Published on November 1, 2017, at 5:02 p.m.
by Rachel Tomchin.
In a country full of disagreement, “64% of Americans watch NFL football.”
While there are many enjoyable pastimes, NFL football has continued to be a crowd favorite for the past 30 years. From watching it on your couch to traveling hundreds of miles to see your team play, it’s something that brings people together.
But, could this form of entertainment be disrupted by another debate?
How it all started
The first sporting event to play “The Star Spangled Banner” was in 1918, during the seventh-inning stretch of Game 1 in the World Series.
It wasn’t until World War II that it became a ritual before baseball games and soon spread to other sporting events. It’s a way of honoring our country before we sit and enjoy some of our favorite pastimes.
Once a symbol of unity and respect for our country, the playing of the song has now been turned into yet another controversy. Colin Kaepernick, quarterback of the San Francisco 49ers, decided to sit while the anthem played during the first three pre-season football games to protest police brutality against people of color.
Kaepernick’s teammate Eric Reid and the Seattle Seahawks’ Jeremy Lane joined the protest on Sept. 1, 2016. It then expanded to players from the Miami Dolphins, Denver Broncos and Philadelphia Eagles, to name a few.
After opting out of his contract for his final season, Kaepernick is now a free agent.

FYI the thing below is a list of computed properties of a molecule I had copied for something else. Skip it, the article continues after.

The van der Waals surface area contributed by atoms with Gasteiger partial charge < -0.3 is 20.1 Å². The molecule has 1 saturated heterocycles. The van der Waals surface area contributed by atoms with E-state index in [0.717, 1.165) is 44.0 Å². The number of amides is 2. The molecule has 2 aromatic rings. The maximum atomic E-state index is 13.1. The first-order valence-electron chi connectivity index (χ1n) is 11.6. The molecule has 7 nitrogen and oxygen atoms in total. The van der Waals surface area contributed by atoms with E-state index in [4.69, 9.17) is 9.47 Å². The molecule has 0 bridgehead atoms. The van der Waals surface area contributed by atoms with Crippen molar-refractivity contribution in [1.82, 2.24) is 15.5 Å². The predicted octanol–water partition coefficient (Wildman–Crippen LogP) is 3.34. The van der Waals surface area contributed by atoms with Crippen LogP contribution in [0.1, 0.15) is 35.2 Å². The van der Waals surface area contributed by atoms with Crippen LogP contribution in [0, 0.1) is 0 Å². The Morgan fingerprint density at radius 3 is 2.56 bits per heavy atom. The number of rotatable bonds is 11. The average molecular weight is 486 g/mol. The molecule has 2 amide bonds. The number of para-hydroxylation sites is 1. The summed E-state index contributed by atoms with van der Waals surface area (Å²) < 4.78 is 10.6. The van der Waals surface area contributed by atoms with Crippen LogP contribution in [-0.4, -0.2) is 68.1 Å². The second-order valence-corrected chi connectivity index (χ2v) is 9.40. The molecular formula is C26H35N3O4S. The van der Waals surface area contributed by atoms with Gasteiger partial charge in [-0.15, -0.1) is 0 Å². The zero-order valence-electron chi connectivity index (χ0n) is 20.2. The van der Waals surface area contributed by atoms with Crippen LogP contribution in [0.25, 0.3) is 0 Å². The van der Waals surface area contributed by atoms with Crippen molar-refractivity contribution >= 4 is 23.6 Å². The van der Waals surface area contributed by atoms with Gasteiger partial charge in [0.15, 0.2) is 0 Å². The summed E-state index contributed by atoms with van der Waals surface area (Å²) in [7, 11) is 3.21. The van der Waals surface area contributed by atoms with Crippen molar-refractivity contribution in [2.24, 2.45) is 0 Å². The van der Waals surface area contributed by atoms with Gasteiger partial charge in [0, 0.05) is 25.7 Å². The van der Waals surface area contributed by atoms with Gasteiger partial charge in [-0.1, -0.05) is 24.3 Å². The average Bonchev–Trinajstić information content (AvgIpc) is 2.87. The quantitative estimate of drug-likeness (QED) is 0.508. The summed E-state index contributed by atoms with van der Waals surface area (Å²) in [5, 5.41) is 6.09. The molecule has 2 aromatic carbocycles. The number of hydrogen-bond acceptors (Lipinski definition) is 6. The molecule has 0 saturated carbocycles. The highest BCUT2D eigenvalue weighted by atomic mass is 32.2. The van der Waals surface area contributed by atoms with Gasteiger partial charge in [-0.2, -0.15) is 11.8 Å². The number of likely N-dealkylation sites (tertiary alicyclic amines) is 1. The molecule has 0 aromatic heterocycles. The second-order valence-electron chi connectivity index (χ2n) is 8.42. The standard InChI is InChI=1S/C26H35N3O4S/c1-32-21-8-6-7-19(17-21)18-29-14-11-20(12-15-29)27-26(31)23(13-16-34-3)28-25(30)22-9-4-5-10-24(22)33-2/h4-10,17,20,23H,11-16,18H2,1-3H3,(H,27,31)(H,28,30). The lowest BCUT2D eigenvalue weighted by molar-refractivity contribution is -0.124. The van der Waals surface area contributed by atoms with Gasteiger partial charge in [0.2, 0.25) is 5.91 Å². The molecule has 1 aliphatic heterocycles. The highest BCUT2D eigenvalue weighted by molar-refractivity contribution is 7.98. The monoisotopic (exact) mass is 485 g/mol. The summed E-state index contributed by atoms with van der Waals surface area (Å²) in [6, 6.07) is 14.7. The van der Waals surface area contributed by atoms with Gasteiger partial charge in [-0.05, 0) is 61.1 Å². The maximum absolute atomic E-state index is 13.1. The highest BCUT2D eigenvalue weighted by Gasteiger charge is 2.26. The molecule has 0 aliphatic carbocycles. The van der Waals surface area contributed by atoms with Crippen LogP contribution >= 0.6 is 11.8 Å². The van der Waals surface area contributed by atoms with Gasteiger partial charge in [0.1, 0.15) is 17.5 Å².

I am an advocate of free speech and understand he is using the NFL as his platform to reach a large number of people. However, his actions are affecting the NFL’s bottom line, which is being taken very seriously by the NFL owners. In addition, despite still having the skill to be a quarterback in the NFL, Kaepernick has not received any job offers.
Loss of viewership
This season, numbers are down by 7.42 percent for the NFL. Although Kaepernick is not the only reason for lower numbers, he is playing a part in the decline.
Rather than addressing this issue in another manner, such as holding press conferences or TV appearances to share his ideas, Kaepernick has targeted an entire market of football fans — many of whom use sports as an escape from everyday trials and tribulations. Football is generally a time to enjoy watching your team play for a couple of hours with a community of people who share the same love of the game and where politics is rarely topic of discussion.
Now consider President Donald Trump’s response to the situation. He tweeted on Sept. 23, 2017: “If a player wants the privilege of making millions of dollars in the NFL, or other leagues, he or she should not be allowed to disrespect…. our Great American Flag (or Country) and should stand for the National Anthem. If not, YOU’RE FIRED. Find something else to do!”
President Trump is no longer a private citizen, but is now the president of the United States. Thus, his tweets could be deemed government interference, or at the very least have a chilling effect on a person’s right to free speech under the First Amendment.